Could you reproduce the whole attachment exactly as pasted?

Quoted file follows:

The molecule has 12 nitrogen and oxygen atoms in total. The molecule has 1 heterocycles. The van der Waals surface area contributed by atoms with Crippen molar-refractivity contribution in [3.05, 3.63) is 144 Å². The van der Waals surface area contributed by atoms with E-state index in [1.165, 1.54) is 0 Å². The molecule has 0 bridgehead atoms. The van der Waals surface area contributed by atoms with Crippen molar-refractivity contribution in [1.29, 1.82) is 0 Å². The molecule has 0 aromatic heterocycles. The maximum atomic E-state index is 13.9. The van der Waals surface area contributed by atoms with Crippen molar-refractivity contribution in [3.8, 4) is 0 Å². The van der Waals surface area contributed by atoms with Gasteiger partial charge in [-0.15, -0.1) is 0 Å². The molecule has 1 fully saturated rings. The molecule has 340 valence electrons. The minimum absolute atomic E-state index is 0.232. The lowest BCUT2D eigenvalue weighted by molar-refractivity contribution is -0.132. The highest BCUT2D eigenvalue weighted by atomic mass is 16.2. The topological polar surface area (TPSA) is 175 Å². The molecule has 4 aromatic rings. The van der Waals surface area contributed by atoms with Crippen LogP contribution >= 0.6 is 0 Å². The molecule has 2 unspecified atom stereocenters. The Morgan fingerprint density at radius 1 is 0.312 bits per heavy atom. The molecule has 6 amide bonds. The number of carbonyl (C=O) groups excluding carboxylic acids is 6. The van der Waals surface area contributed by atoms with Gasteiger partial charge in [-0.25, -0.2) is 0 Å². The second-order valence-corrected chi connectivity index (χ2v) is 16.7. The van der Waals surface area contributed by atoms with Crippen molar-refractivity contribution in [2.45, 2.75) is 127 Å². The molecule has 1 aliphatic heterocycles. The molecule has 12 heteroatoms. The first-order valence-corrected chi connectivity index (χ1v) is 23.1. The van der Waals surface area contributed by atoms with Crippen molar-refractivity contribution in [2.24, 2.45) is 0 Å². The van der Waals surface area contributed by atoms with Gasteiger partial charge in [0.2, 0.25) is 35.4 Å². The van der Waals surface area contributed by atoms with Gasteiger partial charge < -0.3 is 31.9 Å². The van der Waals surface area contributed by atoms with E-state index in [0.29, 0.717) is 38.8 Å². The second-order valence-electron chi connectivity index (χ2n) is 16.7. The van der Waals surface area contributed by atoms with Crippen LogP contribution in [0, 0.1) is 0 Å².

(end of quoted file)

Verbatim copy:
The molecule has 12 nitrogen and oxygen atoms in total. The molecule has 1 heterocycles. The van der Waals surface area contributed by atoms with Crippen molar-refractivity contribution in [3.05, 3.63) is 144 Å². The van der Waals surface area contributed by atoms with E-state index in [1.165, 1.54) is 0 Å². The molecule has 0 bridgehead atoms. The van der Waals surface area contributed by atoms with Crippen molar-refractivity contribution in [1.29, 1.82) is 0 Å². The molecule has 0 aromatic heterocycles. The maximum atomic E-state index is 13.9. The van der Waals surface area contributed by atoms with Crippen molar-refractivity contribution in [3.8, 4) is 0 Å². The van der Waals surface area contributed by atoms with Gasteiger partial charge in [-0.15, -0.1) is 0 Å². The molecule has 1 fully saturated rings. The molecule has 340 valence electrons. The minimum absolute atomic E-state index is 0.232. The lowest BCUT2D eigenvalue weighted by molar-refractivity contribution is -0.132. The highest BCUT2D eigenvalue weighted by atomic mass is 16.2. The topological polar surface area (TPSA) is 175 Å². The molecule has 4 aromatic rings. The van der Waals surface area contributed by atoms with Crippen LogP contribution >= 0.6 is 0 Å². The molecule has 2 unspecified atom stereocenters. The Morgan fingerprint density at radius 1 is 0.312 bits per heavy atom. The molecule has 6 amide bonds. The number of carbonyl (C=O) groups excluding carboxylic acids is 6. The van der Waals surface area contributed by atoms with Gasteiger partial charge in [-0.25, -0.2) is 0 Å². The second-order valence-corrected chi connectivity index (χ2v) is 16.7. The van der Waals surface area contributed by atoms with Crippen molar-refractivity contribution in [2.45, 2.75) is 127 Å². The molecule has 1 aliphatic heterocycles. The molecule has 12 heteroatoms. The first-order valence-corrected chi connectivity index (χ1v) is 23.1. The van der Waals surface area contributed by atoms with Crippen molar-refractivity contribution in [2.24, 2.45) is 0 Å². The van der Waals surface area contributed by atoms with Gasteiger partial charge in [0.2, 0.25) is 35.4 Å². The van der Waals surface area contributed by atoms with Gasteiger partial charge < -0.3 is 31.9 Å². The van der Waals surface area contributed by atoms with E-state index in [0.29, 0.717) is 38.8 Å². The second-order valence-electron chi connectivity index (χ2n) is 16.7. The van der Waals surface area contributed by atoms with Crippen LogP contribution in [0, 0.1) is 0 Å².